In terms of the reward, Evens confirmed that Avid Life Media is offering $500,000 to anyone “providing information that leads to the identification, arrest and prosecution of the person or persons responsible for the leak of the Ashley Madison database.” In U.S. dollars, that’s around $380,000. People are asked to contact police directly.
At the news conference, a representative from the U.S. Dept. of Homeland Security also confirmed that the Toronto police requested for them to come in and assist with the investigation, but that the FBI was investigating the network intrusion aspect to the hack.
While reports to date have indicated that a lack of security may have permitted the hack on Ashley Madison, when questioned about the nature of the hack itself, Detective John Menard of Toronto Police’s Technological Crime Unit said, “generally, it’s very sophisticated.” He would not disclose details on how it took place, whether it was an individual or team, or whether it was internal or external to the company, citing the ongoing investigation.
UPDATE, 8/24/15, 4:30 PM ET: ALM has released a statement regarding their efforts with law enforcement:
Statement from Avid Life Media – August 24, 2015
Toronto, ON, August 24, 2015 – Avid Life Media Inc. is grateful to the international law enforcement coalition for the update it provided this morning. We are confident that the considerable investigative and prosecutorial power that is being brought to bear on this unprecedented crime will lead to arrests and convictions.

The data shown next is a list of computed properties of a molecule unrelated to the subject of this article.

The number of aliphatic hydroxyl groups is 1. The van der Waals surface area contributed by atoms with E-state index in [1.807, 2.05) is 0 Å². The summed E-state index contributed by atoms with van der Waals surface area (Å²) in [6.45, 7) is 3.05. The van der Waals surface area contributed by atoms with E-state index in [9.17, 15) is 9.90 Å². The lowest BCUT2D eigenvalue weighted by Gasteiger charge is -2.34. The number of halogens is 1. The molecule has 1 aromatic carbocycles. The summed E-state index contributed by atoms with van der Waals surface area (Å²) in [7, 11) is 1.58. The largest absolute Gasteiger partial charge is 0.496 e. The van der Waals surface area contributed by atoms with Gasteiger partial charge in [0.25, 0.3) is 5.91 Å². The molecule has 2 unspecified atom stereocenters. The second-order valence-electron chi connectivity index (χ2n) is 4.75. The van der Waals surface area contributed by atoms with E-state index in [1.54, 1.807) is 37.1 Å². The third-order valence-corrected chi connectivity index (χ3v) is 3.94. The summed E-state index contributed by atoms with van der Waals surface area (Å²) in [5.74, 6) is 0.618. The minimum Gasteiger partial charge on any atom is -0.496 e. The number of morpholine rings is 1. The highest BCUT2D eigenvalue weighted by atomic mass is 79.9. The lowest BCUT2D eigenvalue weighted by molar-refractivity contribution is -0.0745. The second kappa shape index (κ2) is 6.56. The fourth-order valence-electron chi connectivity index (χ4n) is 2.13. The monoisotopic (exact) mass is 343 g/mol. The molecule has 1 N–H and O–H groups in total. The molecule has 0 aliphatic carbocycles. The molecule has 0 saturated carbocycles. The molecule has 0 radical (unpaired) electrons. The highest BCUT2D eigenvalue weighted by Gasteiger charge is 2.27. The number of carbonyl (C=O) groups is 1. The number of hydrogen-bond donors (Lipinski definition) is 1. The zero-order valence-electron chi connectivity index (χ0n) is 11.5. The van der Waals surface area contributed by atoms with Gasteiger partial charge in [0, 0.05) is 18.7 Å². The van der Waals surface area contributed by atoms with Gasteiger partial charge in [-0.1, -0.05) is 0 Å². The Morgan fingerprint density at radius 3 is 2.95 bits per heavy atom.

The “Project Unicorn” law enforcement task force members that appeared in Toronto today, led by the Toronto Police Services (TPS), and accompanied by the U.S. Department of Homeland Security, the Ontario Provincial Police, the Royal Canadian Mounted Police, and the U.S. Federal Bureau of Investigation, have been actively investigating all aspects of this crime for more than a month. As TPS indicated at today’s press event, the investigation is progressing in a “positive direction,” but more help is needed from the outside.
As such, and as announced at today’s press conference, Avid Life Media Inc. is offering a $500,000 CDN reward payment to anyone who provides information to the Task Force that leads to the identification, arrest, and conviction of the person or persons responsible for the theft of proprietary data.
In the very best interest of our customers, who have been affected by this malicious act, we are firmly committed to fully assisting these law enforcement and investigative authorities, without reserve. Because of this active and ongoing investigation, there is little more we can provide at this time to the media and the public.
Those who have information that will aid this investigation are encouraged to contact the Toronto Police Service’s Project Unicorn task force at 416-808-2040. Anonymous tips may also be phoned into the Toronto Police Services at 1-800-222-TIPS.
The Task Force’s Twitter account is @AMCaseTPS.
Update, 8/28/15: ALM said the original phone number provided in the statement was incorrect. Instead of 416-418-2040, the correct number is 416-808-2040. The post has been updated with the correct phone number in the pasted statement, though the slide still displays the old one.